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Once we start moving out of our comfort zones, we would observe that we would become more resilient and self-confident. The process would keep challenging us to improve ourselves, and boost our mental health. This would surely enhance our experience of life. What then prevents us from moving out of our comfort zone? It is a simple one word answer. Fear! It is the panic in our hearts that stops us from moving forward. However, there’s a way to tackle fear. The more we go near fear, the more it moves away from us. So the magic is in attempting to try things we are scared of. Albeit, slowly and steadily. We must never rush into anything new but start gently and increase the levels gradually. Eventually, things that previously scared us will become part of our growth zone, then move into our comfort zone, thus helping us achieve more than we previously thought possible. “If we’re growing, we are always going to be out of our comfort zone.”- John Maxwell

If we can accept the truth about the world and ourselves, change whatever is holding us back, we’ll figure out that a single action lets us open the door of our self-imposed prison and walk free. In order to be more creative, we must try new things, see them in a new way, and then arrange the pieces together with a fresh perspective. This will gradually increase our comfort zone. There’s a spectacular world out there. We’ll see it, only if we try it!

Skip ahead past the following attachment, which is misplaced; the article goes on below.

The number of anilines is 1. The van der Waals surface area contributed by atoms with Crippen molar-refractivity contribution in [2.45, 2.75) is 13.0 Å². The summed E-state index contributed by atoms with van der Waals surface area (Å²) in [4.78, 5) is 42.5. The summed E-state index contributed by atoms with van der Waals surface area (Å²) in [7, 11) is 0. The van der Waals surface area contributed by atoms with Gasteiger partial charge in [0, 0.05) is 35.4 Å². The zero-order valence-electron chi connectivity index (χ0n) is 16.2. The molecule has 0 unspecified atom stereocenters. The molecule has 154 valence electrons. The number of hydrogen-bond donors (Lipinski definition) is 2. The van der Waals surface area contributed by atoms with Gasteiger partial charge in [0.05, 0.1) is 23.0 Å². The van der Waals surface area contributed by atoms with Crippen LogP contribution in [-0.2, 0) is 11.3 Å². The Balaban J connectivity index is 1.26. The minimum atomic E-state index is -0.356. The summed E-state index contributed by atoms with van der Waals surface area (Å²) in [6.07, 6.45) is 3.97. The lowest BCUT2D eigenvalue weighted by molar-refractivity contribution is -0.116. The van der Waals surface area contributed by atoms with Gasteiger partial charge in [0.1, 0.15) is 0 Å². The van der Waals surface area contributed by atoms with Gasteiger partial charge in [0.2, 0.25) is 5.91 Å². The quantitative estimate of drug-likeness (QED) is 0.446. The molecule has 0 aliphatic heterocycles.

At times, you may slip, but that’s perfectly fine. In fact, that’s the only way one learns. At the end, even though you might feel helpless in situations outside your comfort zone, you have more power than you think. Hence, you must give it an attempt. You will surely be pleased at having given yourself the prospect to learn, grow and expand in your personal and professional arena. The question is – will you?!

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Tuesdays with Morrie

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An old man, a young man, and life’s greatest lesson!

Quite a few people had recommended that I read Tuesdays with Morrie. This book had been on my wish list for a long time. I finally got a chance to read it last month; and I am glad I did!

Tuesdays with Morrie is an inspiring book filled with wonderful life lessons, imparted by Morrie – an old professor who is on his death bed; to Mitch Albom – who was his student at university many years back. Morrie had an intense impact on Mitch while at the Brandeis university, but lost touch with each other after graduation. Decades later, Mitch learnt that Morrie was suffering from ALS (Amyotrophic lateral sclerosis – a specific disorder that involves the death of neurons that control voluntary muscles), and he would not be able to survive long. Mitch started spending time with his old professor every Tuesday, which rekindled their relationship. This went on for 14 weeks, before they bid each other a final goodbye. The storyline and lessons unfold week after week beautifully.

The brilliantly written book presents ideas that are engaging, poignant and thought-provoking. The best part about the book is that Morrie offers his insights about life, without being sad and depressed despite his terminal illness. Tuesdays with Morrie teaches us simple things in life which we tend to overlook and forget in the face of pressures that our modern culture brings. The narrative is a reminder of how easy it is to get bound in the treadmill of life, and the pursuit for what we think is significant.